In an apparent effort to exacerbate the division running rife in America, the Pentagon again raised its fist, defying congressional intent — this time, slating the removal of an Arlington National Cemetery monument dedicated in 1914 by President Woodrow Wilson and intended as a symbol of unification after the Civil War. With a misplaced social justice zeal that infects a minority of Americans, the Defense Department continues its goal to wipe out every vestige of evidence that there was a Confederacy.
One consequence is a disaffection among Americans whose ancestry is related to southern states. And as it turns out, this region provides a preponderance of the population who enlist to serve. A military scrambling and failing to meet recruiting goals purposefully alienating the inclination of southern families to recommend service in the US Armed Forces seems shortsighted, if not foolhardy.
Reconciliation Monument Saved?
Unusual in these cases, a judge stepped in, halting the demolition for the time being. On Dec. 17, Judge Rossie Alston ruled in favor when a group called Defend Arlington filed for a restraining order in federal court. According to a Daily Caller report, the judge’s order halted the work on removing the monument. Though removal preparations had started, a hearing on dismantling the bronze statue is scheduled for Dec. 20.
The reconciliation monument, or Confederate Memorial, is a 32-foot-high obelisk featuring a bronze female figure designed by Moses Jacob Ezekiel, a renowned sculptor, first Jewish graduate of the Virginia Military Institute, and Confederate veteran. The statue stands among approximately 400 Confederate soldiers’ graves. “She holds a laurel wreath, a plow stock, and a pruning hook, with a Biblical inscription at her feet: ‘They have beat their swords into plough-shares and their spears into pruning hooks,'” as the Arlington National Cemetery recounts in its inscription. “The Confederate Memorial offers an opportunity for visitors to reflect on the history and meanings of the Civil War, slavery, and the relationship between military service, citizenship and race in America.”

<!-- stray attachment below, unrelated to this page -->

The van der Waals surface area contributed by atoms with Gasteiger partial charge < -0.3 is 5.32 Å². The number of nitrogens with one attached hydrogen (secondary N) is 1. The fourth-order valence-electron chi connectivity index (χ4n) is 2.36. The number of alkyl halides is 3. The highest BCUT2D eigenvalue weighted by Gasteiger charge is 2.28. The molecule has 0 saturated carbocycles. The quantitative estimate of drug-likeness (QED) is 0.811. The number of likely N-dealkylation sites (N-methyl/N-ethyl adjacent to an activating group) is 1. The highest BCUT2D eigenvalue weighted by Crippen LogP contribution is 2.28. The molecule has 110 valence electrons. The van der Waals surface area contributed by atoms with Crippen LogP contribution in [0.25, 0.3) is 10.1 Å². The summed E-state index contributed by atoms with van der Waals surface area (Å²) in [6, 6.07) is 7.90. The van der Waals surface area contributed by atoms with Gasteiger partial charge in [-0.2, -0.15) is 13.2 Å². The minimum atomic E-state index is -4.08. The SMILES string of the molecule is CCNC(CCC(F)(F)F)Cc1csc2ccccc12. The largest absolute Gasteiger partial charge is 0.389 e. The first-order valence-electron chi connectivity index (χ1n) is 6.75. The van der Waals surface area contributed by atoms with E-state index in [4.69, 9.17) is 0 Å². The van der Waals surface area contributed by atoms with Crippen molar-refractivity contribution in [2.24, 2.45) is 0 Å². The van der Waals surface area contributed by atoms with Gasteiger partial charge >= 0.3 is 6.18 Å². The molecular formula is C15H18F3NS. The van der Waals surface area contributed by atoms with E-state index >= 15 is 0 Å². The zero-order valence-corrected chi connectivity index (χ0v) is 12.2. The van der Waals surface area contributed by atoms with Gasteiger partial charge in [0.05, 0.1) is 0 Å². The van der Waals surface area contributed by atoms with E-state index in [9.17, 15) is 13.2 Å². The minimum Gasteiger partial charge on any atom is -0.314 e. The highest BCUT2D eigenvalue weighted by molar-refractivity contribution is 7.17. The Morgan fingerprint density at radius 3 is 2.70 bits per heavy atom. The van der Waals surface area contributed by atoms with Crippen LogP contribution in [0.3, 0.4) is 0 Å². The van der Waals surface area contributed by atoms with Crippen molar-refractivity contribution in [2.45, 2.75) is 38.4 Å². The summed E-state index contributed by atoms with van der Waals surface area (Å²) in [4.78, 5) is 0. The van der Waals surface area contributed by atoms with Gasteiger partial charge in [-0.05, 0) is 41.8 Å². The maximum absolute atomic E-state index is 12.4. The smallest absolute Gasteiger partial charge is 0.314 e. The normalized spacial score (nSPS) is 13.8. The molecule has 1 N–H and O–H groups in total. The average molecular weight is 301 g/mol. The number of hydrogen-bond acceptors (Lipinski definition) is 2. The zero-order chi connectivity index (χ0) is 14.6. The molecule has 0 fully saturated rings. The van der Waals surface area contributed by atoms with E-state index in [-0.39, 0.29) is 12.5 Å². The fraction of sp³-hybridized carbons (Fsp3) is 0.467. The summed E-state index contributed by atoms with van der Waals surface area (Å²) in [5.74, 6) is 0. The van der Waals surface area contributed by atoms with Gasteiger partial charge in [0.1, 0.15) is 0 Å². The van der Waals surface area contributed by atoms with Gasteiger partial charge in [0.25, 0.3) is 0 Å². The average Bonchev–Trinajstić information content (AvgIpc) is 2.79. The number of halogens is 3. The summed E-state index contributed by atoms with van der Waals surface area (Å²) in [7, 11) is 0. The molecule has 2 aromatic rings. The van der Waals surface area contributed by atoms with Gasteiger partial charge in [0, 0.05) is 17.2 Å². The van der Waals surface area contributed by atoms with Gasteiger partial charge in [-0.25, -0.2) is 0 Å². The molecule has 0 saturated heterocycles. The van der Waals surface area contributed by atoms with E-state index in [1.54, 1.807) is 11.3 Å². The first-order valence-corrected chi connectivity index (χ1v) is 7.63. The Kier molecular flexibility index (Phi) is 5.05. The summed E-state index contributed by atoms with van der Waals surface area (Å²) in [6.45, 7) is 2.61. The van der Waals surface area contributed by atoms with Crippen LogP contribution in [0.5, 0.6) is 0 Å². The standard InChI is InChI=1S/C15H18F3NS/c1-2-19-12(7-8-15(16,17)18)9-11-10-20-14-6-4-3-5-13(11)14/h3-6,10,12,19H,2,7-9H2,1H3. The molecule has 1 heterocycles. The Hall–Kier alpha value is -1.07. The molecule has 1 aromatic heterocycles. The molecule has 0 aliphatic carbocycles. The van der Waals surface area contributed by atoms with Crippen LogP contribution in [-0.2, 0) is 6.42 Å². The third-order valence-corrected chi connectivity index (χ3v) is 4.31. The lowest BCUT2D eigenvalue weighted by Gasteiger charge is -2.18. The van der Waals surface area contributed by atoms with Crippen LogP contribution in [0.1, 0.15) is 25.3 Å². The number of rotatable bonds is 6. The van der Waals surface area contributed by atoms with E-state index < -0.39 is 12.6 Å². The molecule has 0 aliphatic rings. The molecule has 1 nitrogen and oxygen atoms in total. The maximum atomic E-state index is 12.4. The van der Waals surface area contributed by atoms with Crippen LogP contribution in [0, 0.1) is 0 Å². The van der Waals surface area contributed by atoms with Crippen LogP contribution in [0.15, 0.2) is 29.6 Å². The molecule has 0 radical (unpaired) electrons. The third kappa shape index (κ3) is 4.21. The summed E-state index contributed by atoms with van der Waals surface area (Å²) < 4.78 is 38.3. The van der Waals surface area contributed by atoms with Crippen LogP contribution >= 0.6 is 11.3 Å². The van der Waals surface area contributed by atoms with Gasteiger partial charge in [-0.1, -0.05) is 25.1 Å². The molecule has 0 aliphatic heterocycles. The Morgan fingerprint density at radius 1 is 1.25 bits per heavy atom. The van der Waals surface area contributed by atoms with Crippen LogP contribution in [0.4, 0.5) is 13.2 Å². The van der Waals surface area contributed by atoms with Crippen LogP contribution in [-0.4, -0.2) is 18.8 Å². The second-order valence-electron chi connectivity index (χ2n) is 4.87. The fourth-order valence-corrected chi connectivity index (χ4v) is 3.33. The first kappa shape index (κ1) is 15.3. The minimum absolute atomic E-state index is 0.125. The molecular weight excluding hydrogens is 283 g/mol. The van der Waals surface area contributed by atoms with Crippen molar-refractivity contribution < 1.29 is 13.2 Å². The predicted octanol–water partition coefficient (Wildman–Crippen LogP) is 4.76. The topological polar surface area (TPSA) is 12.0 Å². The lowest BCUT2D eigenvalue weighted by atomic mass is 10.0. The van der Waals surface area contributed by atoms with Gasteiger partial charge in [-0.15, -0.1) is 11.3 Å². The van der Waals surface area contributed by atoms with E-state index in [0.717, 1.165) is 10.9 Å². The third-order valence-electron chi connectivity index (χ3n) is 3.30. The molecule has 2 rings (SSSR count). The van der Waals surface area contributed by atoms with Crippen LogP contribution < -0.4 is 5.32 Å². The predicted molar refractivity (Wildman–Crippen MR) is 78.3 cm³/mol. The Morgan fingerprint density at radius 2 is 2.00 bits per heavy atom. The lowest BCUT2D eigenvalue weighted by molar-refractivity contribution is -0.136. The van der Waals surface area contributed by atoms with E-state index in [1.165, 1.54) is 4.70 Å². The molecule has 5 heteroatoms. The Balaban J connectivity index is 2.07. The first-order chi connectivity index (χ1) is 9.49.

Naming Commission Goes Too Far
Establishing a Naming Commission was part of the FY2021 National Defense Authorization Bill. It was tasked with renaming all military bases, ships, and other national symbols to wipe from America’s collective memory the Confederacy, in reaction to the 2020 death of George Floyd in Minneapolis. The legislation was passed with a bipartisan majority.
But earlier this month 44 Republicans sent a letter to Secretary of Defense Lloyd Austin maintaining that the Naming Commission had overreached in its recommendation to remove the memorial and ignored a congressional request. Rep. Andrew Clyde (R-GA) and 43 other legislators expressed displeasure with the Pentagon’s decision to eliminate the memorial and demanded the Department of Defense “immediately suspend all removal activities related to the Reconciliation Monument located in Arlington National Cemetery until Congress completes the Fiscal Year FY2024 appropriations process.”
Reference to the appropriations process perhaps signaled Congress’ intention to eliminate funds for the removal. The most compelling argument for leaving the monument stated:
“(T)he Reconciliation Monument does not honor nor commemorate the Confederacy; the memorial commemorates reconciliation and national unity … the Naming Commission’s authority explicitly prohibits the desecration of grave sites. Considering the hundreds of gravestones encircling the monument, it would be impossible for these graves to remain untouched if the Department of the Army proceeds with its proposed removal of the monument – both being a clear violation of Congress’ enacted statute and legislative intent.”
Biden Administration Loses Sight of Monument’s Significance
From a historical perspective, the reconciliation monument embodies the spirit of Presidents Abraham Lincoln and Ulysses Grant. The emotional and political wounds inflicted by the Civil War were deep and painful. Bringing North and South together in the spirit of unity was critical in salving those wounds.
At the Appomattox Court House, VA, General Robert E. Lee surrendered to Grant with a handshake and a “gentleman’s agreement,” Harry Rubenstein wrote in the Smithsonian Magazine. “Healing the country, rather than vengeance” was the goal, so “no mass imprisonments or executions, no parading of defeated enemies through Northern streets.” Now, the Pentagon seems to perpetrate a woke social justice agenda that picks at a 160-year-old scab. Arlington National Cemetery should be a tribute to Americans unified in the hallowed ground of sacrifice.
The views expressed are those of the author and not of any other affiliation.